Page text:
Listening, speaking, reading and writing compose the basics of the language arts curriculum. Attitudes and skills related to language develop naturally, in an environment where children are immersed in literature, feel free to take risks, and take part in meaningful activities. Students enjoy language arts activities primary level, by participation in many different directions. In this article you will find suggestions and ideas for some areas of the language arts program. The importance of language arts at the primary level cannot be overstated.
Vocabulary development involves an awareness of words and comprehension. Students increase their oral vocabularies as they see and hear words in meaningful context.
Introduce students to books or stories involving a telephone:
Fire! Fire! by Gail Gibbons. An excellent book to show the telephone as an important link; plus use it as an introduction to a non-fiction book.
Curious George by H.A.Rey. When George saw the man in the yellow hat telephoning the zoo, he was curious and just had to use the telephone too – with disastrous results.
Moira's Birthday by Robert Munsch. After Moira had invited all the children from Grades 1 to 6 and Kindergarten to her birthday party, she used the telephone to order food.
How was the phone used in the story? Discuss how the telephone can be a very useful tool. Talk about good telephone manners and behavior. Why should you never play around on the telephone? What should you say if you reach a wrong number? (Ask for volunteers to demonstrate) Ask students to tell about an experience they have had whilst using the telephone.
On chart paper, print telephone vocabulary: telephone, busy signal, cell phone, answering machine, messages, chat, conversation, numbers, operator.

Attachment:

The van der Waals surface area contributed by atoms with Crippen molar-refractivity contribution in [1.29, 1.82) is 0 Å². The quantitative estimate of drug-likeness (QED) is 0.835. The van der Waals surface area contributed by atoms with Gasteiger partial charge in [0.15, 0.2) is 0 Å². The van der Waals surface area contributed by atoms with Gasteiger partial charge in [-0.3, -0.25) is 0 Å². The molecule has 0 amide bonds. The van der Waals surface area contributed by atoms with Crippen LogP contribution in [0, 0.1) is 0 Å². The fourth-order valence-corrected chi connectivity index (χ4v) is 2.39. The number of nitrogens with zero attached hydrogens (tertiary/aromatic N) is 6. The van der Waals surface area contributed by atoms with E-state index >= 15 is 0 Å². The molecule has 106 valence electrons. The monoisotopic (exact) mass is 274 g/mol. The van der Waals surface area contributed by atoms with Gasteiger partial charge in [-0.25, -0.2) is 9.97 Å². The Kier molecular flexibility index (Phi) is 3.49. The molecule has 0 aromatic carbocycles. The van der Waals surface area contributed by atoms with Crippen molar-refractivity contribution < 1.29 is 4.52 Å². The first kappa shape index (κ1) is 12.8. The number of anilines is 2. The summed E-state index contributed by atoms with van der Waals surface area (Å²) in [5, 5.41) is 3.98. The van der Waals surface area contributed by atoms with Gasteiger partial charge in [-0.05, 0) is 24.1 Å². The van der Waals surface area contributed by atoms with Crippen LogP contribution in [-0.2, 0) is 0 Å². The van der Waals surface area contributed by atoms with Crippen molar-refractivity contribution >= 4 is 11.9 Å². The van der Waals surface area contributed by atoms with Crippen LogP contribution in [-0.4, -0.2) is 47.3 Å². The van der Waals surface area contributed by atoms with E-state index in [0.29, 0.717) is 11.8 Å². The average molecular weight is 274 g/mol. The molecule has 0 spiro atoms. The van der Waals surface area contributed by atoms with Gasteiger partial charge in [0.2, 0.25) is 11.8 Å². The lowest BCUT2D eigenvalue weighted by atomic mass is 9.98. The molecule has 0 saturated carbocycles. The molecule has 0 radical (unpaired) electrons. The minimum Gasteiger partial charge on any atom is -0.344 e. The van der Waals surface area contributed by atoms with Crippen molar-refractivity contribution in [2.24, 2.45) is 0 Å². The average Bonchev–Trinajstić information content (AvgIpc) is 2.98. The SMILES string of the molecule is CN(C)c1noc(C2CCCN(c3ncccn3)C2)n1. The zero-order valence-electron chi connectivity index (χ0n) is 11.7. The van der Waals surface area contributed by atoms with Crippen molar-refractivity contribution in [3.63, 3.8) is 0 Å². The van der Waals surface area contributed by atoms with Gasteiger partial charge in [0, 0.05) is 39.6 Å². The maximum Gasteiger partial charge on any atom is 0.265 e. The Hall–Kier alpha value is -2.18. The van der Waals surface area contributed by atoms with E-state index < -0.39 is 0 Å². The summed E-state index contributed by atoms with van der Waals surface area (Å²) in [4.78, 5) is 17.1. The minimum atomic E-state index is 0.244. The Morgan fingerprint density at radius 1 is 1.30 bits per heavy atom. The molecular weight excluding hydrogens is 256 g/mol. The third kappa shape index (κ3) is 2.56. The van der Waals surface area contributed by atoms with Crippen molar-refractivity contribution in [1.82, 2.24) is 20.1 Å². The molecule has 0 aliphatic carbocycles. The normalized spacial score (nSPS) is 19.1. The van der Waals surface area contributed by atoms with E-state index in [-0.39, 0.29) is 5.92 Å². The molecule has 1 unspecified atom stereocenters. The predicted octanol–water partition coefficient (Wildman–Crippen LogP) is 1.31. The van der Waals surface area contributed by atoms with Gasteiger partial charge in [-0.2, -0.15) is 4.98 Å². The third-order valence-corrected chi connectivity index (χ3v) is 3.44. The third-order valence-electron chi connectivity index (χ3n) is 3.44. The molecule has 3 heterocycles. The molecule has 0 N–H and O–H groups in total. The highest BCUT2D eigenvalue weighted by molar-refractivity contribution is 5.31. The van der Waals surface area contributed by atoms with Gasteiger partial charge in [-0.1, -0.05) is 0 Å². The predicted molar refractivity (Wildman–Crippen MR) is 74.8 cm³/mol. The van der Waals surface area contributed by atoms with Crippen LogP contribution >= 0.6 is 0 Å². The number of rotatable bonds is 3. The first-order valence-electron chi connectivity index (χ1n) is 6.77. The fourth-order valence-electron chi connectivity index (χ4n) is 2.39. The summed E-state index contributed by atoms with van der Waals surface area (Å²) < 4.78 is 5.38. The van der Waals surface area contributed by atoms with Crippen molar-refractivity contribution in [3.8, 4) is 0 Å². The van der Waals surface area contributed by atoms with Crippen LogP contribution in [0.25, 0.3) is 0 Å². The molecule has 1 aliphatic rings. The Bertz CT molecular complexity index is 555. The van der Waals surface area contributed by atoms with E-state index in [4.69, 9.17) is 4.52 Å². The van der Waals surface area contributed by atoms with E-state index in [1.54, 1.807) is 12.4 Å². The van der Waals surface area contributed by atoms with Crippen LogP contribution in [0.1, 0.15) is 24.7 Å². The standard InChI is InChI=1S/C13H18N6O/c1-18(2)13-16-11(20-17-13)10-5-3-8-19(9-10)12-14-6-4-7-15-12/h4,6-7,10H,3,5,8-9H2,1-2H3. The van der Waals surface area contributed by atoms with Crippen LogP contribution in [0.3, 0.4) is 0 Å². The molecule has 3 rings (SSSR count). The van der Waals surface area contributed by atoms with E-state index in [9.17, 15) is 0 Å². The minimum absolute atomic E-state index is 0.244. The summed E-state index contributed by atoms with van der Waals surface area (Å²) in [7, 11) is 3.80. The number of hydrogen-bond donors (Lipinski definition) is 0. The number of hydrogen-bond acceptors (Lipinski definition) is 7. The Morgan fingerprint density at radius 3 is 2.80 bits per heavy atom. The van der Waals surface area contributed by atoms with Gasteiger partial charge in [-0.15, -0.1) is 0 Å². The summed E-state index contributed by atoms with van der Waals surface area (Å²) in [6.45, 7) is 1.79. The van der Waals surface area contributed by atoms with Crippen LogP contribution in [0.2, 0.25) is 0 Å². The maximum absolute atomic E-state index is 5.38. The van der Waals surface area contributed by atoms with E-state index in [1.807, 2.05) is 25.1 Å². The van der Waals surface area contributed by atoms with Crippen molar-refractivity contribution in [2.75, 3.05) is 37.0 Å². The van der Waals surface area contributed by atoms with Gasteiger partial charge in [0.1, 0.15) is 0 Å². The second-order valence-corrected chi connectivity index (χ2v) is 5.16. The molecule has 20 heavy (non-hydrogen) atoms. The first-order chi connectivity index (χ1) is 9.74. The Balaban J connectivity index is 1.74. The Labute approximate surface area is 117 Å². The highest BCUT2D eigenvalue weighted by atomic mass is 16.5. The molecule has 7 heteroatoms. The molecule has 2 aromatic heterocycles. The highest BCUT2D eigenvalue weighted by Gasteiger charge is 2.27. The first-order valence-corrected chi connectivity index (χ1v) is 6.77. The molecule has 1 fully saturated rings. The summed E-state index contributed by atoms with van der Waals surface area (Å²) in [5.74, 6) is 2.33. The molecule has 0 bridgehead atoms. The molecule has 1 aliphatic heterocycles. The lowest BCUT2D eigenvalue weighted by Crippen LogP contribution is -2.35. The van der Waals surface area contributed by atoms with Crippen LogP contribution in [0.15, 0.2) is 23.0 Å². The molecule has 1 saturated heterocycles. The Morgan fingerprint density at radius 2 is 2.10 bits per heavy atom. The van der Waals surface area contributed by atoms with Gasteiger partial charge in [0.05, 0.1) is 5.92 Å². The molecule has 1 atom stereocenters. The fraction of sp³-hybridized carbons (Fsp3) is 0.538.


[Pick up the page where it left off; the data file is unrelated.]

Divide the students into pairs. One student plays the part of a parent and the other himself. Ask them to explain to the parent where they are, and ask if it is all right to stay over for supper. Change roles.
Look at a telephone directory and discover how it is organized (alphabetically). Look at the list of telephone words and ask students to arrange them in alphabetical order.
A student's personal writing can be guided, through planned shared writing. In shared writing, the teacher models the writing act and, through questions, out-loud thinking, and identification of sources to help (word lists, dictionaries, other students) stimulates students' interests in ways, to begin their personal writing. Students actively participate, with suggestions for content and structure of the writing (sentences, questions, spelling).
Introduce a book or story about a lost button such as :
Corduroy by Don Freeman. The story of a forlorn bear in a store who has lost a button.
The Button Box by Margarette S.Reid. An imaginative little boy explores the treasures in his grandmother's button box.
A Lost Button from Frog and Toad are Friends by Arnold Lobel. Toad and Frog are out walking, but Toad has lost a button and cannot enjoy his walk.